At a time when scientific, financial, and diplomatic cooperation are desperately needed to stanch and reverse the climate emergency and to overcome and prevent the current and future pandemics, 21st century nuclear arms races are already claiming lives and threatening our future with national treasures being wasted in preparations to end all life as we know it.
Russia admits that about a third of its population is living in poverty. Many Russians, and foreign economists, believe the real rate is nearly 70 percent. Russian living standards have suffered continuous disasters since 2013 when the price of the major export (oil and has) fell by more than half and has not recovered. In 2014 Russia declared it was at war with NATO and Ukraine. That resulted in economic sanctions that have gotten worse since then. When the current Russian government took power in 2000 it became very popular by keeping a key campaign promise; to reduce the poverty rate. The poverty rate fell from 29 percent of the population in 2000 to just under 12 percent in 2012.
Chinese nationalists who wanted to create a modern nation in the twentieth century had to contend with the dozens of regional forms of spoken Chinese, which they believed hindered the creation of a unified culture. Tam argues that these speech forms are not just dialects but distinct languages, as different from one another as many of the languages spoken in Europe. To solve the problem, modernizers designed a common language based on the vocabulary and pronunciation found in Beijing and claimed that the regional languages were mere offshoots of this main idiom. Mao Zedong’s regime forced all Han people to learn the common language.
Do China and the U.S. have fundamental goals that constitute a contradiction, that is, goals so profoundly at odds with one another that the goals cannot coexist? Unfortunately, the answer is yes.
Such a contradiction means that one side must abandon its aims if a disastrous conflict is not to ensue. Which country should step back? Is there a moral, ethical or common-sense basis for making that call, a basis on which humankind can readily agree?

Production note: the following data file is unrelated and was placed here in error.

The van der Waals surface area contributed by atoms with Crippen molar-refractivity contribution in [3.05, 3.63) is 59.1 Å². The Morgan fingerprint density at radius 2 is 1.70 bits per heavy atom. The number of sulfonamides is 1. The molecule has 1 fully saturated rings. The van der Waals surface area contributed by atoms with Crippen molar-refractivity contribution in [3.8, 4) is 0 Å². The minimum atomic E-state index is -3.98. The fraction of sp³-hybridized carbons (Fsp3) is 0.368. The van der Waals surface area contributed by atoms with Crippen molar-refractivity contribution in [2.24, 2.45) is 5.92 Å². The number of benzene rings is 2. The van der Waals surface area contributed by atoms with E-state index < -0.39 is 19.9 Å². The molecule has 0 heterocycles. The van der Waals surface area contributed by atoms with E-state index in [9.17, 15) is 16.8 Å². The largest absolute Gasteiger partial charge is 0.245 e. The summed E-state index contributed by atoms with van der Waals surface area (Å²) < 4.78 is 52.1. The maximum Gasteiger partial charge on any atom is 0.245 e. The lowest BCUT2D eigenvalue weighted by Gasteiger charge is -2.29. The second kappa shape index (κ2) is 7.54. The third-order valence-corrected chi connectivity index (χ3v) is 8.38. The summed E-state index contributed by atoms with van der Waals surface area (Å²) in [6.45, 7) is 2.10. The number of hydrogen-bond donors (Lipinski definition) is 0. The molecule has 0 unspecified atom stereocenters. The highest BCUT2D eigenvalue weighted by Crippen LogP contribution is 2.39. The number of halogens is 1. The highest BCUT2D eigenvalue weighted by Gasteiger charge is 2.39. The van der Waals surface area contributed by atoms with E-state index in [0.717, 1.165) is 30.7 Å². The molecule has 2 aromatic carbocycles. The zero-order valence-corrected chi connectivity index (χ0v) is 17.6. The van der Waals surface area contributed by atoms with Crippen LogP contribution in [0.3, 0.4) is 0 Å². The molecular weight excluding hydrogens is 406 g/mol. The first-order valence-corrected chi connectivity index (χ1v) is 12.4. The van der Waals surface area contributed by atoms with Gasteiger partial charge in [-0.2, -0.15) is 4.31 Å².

There is no enmity between the working class people of each country. Rather than being duped by the bourgeoisie into stirring hostilities under the banner of “patriotism,” we should instead unite to mutually resist our capitalist oppressors.
In recent days, the pandemic in India has rapidly deteriorated. Without a doubt, it is India’s working class people who suffer the most.We have always advocated treating our neighbors with kindness, as indicated by the words “世界人民大团结万岁” (“Long Live the Great Unity of the World’s Peoples”) inscribed on the banner atop the Tiananmen gate tower.
So it is perplexing that some of our nation’s pundits took the opportunity to jeer at India in order to flaunt their own superiority.
Twenty years ago this week the share price of a startup run by an obsessive called Jeff Bezos had slumped by 71% over 12 months. Amazon’s near-death experience was part of the dotcom crash that exposed Silicon Valley’s hubris and, along with the $14bn fraud at Enron, shattered confidence in American business. China, meanwhile, was struggling to privatise its creaking state-owned firms, and there was little sign that it could create a culture of entrepreneurship. Instead the bright hope was in Europe, where a new single currency promised to catalyse a giant business-friendly integrated market.
Creative destruction often makes predictions look silly, but even by these standards the post-pandemic business world is dramatically different from what you might have expected two decades ago.